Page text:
Open Source Biology

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**'''[[User:Jason R. Kelly|Jason R. Kelly]] 21:04, 19 May 2007 (EDT):''' Opderbeck is more critical of OSB and suggests that "romanticized" views of open source fail to account for the differences between software and wetware.  He concludes that information in biology is likely more rivalrous than information in software due to economic, social, and biological rivalry (section IV.C).  He advocates an approach directed at lowering the transaction costs associated with traditional IP negotiations (rather than a new open source IP scheme) via a "National Biotechnology Database" that would contain all necessary info for prospective licensees and licensors.
**'''[[User:Jason R. Kelly|Jason R. Kelly]] 21:04, 19 May 2007 (EDT):''' Opderbeck is more critical of OSB and suggests that "romanticized" views of open source fail to account for the differences between software and wetware.  He concludes that information in biology is likely more rivalrous than information in software due to economic, social, and biological rivalry (section IV.C).  He advocates an approach directed at lowering the transaction costs associated with traditional IP negotiations (rather than a new open source IP scheme) via a "National Biotechnology Database" that would contain all necessary info for prospective licensees and licensors.
*** "The analysis in Parts V.A and B above suggests that the principal issue in the biotechnology research commons is access to data that will help reduce transaction costs and strategic behavior. Therefore, biotechnology innovation policy should focus not on weakening intellectual property rights or on encouraging alternative development methods such as open source, but rather on making such data available." (p.244)
*** "The analysis in Parts V.A and B above suggests that the principal issue in the biotechnology research commons is access to data that will help reduce transaction costs and strategic behavior. Therefore, biotechnology innovation policy should focus not on weakening intellectual property rights or on encouraging alternative development methods such as open source, but rather on making such data available." (p.244)
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*[http://blog-msb.embo.org/blog/2007/06/open_source_synthetic_biology_1.html The Economics of Synthetic Biology (Henkel & Maurer)]
==Groups doing this sort of thing==
==Groups doing this sort of thing==
*[http://parts.mit.edu Registry of Standard Biological Parts]
*[http://parts.mit.edu Registry of Standard Biological Parts]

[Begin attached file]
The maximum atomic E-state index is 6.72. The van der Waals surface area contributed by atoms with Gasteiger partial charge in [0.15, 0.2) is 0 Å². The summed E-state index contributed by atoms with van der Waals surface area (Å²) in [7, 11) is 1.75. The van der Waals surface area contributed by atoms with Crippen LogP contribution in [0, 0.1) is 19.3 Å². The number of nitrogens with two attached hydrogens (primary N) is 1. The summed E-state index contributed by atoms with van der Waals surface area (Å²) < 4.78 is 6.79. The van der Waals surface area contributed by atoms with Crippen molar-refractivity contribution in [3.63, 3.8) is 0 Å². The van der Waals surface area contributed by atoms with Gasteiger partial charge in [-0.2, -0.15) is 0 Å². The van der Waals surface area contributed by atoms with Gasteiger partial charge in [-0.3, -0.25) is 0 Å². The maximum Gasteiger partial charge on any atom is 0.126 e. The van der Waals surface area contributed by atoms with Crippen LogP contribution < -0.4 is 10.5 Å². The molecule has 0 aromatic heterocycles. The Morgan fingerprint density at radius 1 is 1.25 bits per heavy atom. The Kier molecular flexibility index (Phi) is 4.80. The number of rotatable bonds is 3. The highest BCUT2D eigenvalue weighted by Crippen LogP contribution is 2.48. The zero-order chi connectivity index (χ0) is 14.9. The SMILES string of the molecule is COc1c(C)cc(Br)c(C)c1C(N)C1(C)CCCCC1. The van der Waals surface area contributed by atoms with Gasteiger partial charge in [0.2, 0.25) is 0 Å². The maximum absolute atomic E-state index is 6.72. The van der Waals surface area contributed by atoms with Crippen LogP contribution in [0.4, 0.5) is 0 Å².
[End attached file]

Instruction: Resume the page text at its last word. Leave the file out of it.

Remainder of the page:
*[[CAMBIA]] ([http://www.cambia.org/daisy/cambia/home.html homepage])
*[[CAMBIA]] ([http://www.cambia.org/daisy/cambia/home.html homepage])

Revision as of 07:08, 6 June 2007

Just a place to store notes & links about the nascent open source biology/biotech community

References

  • Shifting Innovation to Users via Toolkits (von Hippel & Katz)
    • Jason R. Kelly 02:47, 20 May 2007 (EDT): One of the approaches advocated by Hope is to provide an Open Source 'toolkit', vonHippel et al demonstrate the success of such toolkits in a number of industries. Hope suggests that biotech meets the requirements described by von Hippel for an industry that could be served by user toolkits, such as "sticky information" (p822).
  • The Penguin's Genome, or Coase and Open Source Biotechnology (D.Opderbeck, Harvard J of Law and Tech)
    • Jason R. Kelly 21:04, 19 May 2007 (EDT): Opderbeck is more critical of OSB and suggests that "romanticized" views of open source fail to account for the differences between software and wetware. He concludes that information in biology is likely more rivalrous than information in software due to economic, social, and biological rivalry (section IV.C). He advocates an approach directed at lowering the transaction costs associated with traditional IP negotiations (rather than a new open source IP scheme) via a "National Biotechnology Database" that would contain all necessary info for prospective licensees and licensors.
      • "The analysis in Parts V.A and B above suggests that the principal issue in the biotechnology research commons is access to data that will help reduce transaction costs and strategic behavior. Therefore, biotechnology innovation policy should focus not on weakening intellectual property rights or on encouraging alternative development methods such as open source, but rather on making such data available." (p.244)

Groups doing this sort of thing

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